It’s controversial… But is it any good?
Film critic Stephen Applebaum offers his verdict on Samuel Maoz’s award-winner
FOXTROT’S DIRECTOR Samuel Maoz is himself a former soldier and has already tasted success as a film-maker after drawing on his experiences on the front line. Maoz’s Silver Lion Grand Jury Prize in Venice this year follows his Golden Lion win in 2009 for his debut feature, Lebanon. But the two films are formally and tonally very different.
For the earlier film, Maoz recalled his days as part of a tank crew in the 1982 Lebanon war, an involvement that changed his life when he blew up a truck and killed the people inside.
The action of the film took place entirely within the claustrophobic confines of a tank during the heat of war, but he broadens his gaze for Foxtrot and focuses on the middle-class parents of an IDF soldier, who are told their son has been killed.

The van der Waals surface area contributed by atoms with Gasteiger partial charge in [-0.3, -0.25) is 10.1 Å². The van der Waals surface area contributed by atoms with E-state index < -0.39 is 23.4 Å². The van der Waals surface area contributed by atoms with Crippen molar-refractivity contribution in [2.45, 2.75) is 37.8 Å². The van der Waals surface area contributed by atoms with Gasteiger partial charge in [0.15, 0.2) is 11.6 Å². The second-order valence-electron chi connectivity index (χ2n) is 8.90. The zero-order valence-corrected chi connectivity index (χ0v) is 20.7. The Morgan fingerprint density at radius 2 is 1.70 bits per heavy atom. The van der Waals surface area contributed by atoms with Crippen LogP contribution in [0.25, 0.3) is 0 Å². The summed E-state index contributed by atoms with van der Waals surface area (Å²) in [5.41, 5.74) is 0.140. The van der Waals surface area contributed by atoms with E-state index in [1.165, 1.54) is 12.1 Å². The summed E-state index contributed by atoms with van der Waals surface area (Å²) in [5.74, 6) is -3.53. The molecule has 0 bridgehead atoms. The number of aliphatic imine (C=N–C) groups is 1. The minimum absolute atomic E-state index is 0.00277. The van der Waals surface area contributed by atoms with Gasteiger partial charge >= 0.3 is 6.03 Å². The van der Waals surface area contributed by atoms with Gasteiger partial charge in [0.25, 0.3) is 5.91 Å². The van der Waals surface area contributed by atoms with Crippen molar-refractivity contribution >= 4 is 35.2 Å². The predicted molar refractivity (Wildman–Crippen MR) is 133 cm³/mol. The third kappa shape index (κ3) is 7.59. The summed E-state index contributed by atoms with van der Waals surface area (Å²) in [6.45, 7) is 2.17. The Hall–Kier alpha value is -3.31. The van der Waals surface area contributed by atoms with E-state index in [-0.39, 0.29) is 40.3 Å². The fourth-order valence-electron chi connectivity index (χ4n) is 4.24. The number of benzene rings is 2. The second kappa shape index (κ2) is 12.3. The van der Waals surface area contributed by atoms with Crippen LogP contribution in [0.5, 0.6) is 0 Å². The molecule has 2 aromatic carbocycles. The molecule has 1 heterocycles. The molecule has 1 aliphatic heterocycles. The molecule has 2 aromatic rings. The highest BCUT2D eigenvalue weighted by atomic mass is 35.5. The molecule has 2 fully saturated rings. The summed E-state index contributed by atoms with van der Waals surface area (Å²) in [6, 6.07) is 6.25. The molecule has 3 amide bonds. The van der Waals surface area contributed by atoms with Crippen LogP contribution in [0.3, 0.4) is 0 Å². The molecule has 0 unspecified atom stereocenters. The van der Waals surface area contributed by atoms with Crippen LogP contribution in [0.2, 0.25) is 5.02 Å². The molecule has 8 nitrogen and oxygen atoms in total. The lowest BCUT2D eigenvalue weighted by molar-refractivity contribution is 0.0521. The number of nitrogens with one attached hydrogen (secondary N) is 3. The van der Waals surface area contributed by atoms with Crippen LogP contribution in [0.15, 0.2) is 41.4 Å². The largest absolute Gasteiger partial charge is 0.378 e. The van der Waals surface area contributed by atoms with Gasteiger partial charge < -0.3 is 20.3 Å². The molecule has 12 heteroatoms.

Just as they are starting to process their shock, anger and sorrow, the couple are given news that changes everything. The father, played by Ashkenazi Lior, demands that his boy be brought home immediately, which has its own consequences in the film’s reflective and confessional final portion.
The film is divided into three sections of unequal length and,in between the two set in a city apartment, we head to the battlefield to meet the son (Yonatan Shiray) and three other soldiers, who have been assigned to man a desert checkpoint.
Maoz paints this section like a surreal dream, in which boredom is occasionally punctuated by a camel, and the odd car. Ennui leads to petty abuses; fear births tragedy.
Trauma, created by war and the legacy of the Holocaust, courses through the film. In addition to the personal fallout, there is a suggestion (although there’s plenty of room for interpretation) that Israeli society is also stuck in a place from which it cannot move on.
The film requires patience of its audience and won’t be to everyone’s taste.
But Foxtrot is audacious and masterful film-making, from a director who speaks from experience.